Check out these paddling trip ideas on the North, South and West Chickamauga creeks

Contributed photo by Eric Fleming / A volunteer and member of the Tennessee Valley Canoe Club crosses a rapid on West Chickamauga Creek near the OÕCharleyÕs restaurant in Fort Oglethorpe, Ga. Paddler-volunteers were part of an eight-year effort to clear North, South and West Chickamauga creeks, and portions of the Sequatchie and Conasauga rivers for paddling access.

In Chattanooga, the Tennessee River beckons to flatwater paddlers with its accessibility and urban charm. But for those looking to explore off the beaten path, so to speak, a network of smaller streams surround the city, replete with emerald waters, mini gorges and now more navigable miles than ever.

After eight years and 1,900 volunteer hours, for the first time, the North, South and West Chickamauga creeks are now cleared of all obstructions for the entire length of each with enough water to paddle. The narrowness of the creeks plus their forested embankments make them susceptible to river-wide log jams.

The cleanup involved everything from litter removal to chainsaw work and was largely organized by Eric Fleming, Chattanooga paddler and 28-year member of the Tennessee Valley Canoe Club.

"A huge shoutout and thank you to everyone who has helped over the past eight years," Fleming recently told the Chattanooga Times Free Press. "Of course, new blockages can happen at any time from driftwood and trees falling in from bank erosion and storms. Happy paddling, everyone."

Ready to explore the new stretches? Whether you're an experienced paddler looking for a challenge or just learning, here are a couple options for each.

North Chickamauga Creek

Total miles*: 18

Explore the whole section: Launch at Thrasher Pike in Soddy-Daisy and take out just below the Chickamauga Dam on the Tennessee River.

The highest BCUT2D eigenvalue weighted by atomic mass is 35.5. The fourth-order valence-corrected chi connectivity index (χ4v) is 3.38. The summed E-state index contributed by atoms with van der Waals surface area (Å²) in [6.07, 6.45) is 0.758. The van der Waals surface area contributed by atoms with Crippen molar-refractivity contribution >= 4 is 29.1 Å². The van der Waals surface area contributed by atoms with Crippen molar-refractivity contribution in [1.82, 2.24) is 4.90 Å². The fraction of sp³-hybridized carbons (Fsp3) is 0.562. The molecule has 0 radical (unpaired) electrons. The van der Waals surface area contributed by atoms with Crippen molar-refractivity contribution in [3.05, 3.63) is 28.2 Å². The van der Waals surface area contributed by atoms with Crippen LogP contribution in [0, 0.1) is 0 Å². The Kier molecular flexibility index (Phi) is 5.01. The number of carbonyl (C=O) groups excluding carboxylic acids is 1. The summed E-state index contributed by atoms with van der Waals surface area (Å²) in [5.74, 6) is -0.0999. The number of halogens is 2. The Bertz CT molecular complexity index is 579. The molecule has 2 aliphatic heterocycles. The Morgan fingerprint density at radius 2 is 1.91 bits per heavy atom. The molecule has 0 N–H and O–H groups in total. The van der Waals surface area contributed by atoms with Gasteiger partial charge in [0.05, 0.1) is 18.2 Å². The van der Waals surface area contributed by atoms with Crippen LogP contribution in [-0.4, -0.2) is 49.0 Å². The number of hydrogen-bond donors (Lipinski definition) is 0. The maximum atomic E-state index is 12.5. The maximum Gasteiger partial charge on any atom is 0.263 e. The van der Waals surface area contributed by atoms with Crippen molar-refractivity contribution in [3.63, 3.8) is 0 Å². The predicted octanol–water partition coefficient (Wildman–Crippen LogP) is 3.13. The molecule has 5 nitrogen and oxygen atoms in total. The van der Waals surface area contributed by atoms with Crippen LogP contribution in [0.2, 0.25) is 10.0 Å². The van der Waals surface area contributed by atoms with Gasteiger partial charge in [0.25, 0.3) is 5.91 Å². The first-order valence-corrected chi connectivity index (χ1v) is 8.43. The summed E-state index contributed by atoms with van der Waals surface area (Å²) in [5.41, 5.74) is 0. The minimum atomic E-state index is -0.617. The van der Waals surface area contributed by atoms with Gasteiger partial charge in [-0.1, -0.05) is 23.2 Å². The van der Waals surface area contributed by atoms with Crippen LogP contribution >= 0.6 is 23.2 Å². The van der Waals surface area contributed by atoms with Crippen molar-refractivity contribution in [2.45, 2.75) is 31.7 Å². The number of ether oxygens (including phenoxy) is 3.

Make it a quickie: Not ready to commit to a double-digit day? Hixson's Greenway Farms has two access ramps on its property. Launch at the upper put-in near the dog park and take out at the lower put-in. The paddle is around 2 miles, but the parking lots are close together, making it easy to get back to your car. Greenway Farms is free to the public and closes at dusk.

  photo  Contributed photo by Eric Fleming / A volunteer cuts a fallen tree on North Chickamauga Creek in May 2022, as part of an eight-year volunteer effort to clear North, South and West Chickamauga creeks, and portions of the Sequatchie and Conasauga rivers for paddling access.

South Chickamauga Creek

Total miles: 34

Explore the whole section: Launch at Ringgold City Park and take out at Tennessee Riverwalk Greenway Dock on the Tennessee River. But be warned: The average beginner kayaker paddles at a speed of 2 miles per hour, so only ambitious experts should expect to complete 34 miles in a day. (Chattajack training, anyone?!)

Make it a quickie: For a relaxing, low-commitment float, visit Audubon Acres nature sanctuary, where the creek bisects the property. Along its path, multiple access points afford paddlers a milelong float without ever leaving the property. Daily admission is $6 per adult and includes water access.

West Chickamauga Creek

Total miles: 21

Explore the whole section: Launch at Lee and Gordon's Mills in Chickamauga, Georgia, and take out at South Chickamauga Creek at Camp Jordan.

Make it a quickie: With multiple access points, Camp Jordan is the simplest place to make an easy day of the creek. Launch at Ramp 1 near the disc golf course and take out at Ramp 2, where West Chick meets South Chick. While the ramps are a quick walk from each other, the creek loops away from the park, so the paddle is a little over 1.5 miles.

*navigable flatwater miles

  photo  Staff photo by Erin O. Smith / Eric Fleming talks about the need for a ramp or path at a put-in spot for paddlers on South Chickamauga Creek below Shallowford Road Wednesday, April 24, 2019 in Chattanooga, Tennessee. A gravel pathway was put down for work being down by the creek, and Fleming hopes the path stays once work is complete.

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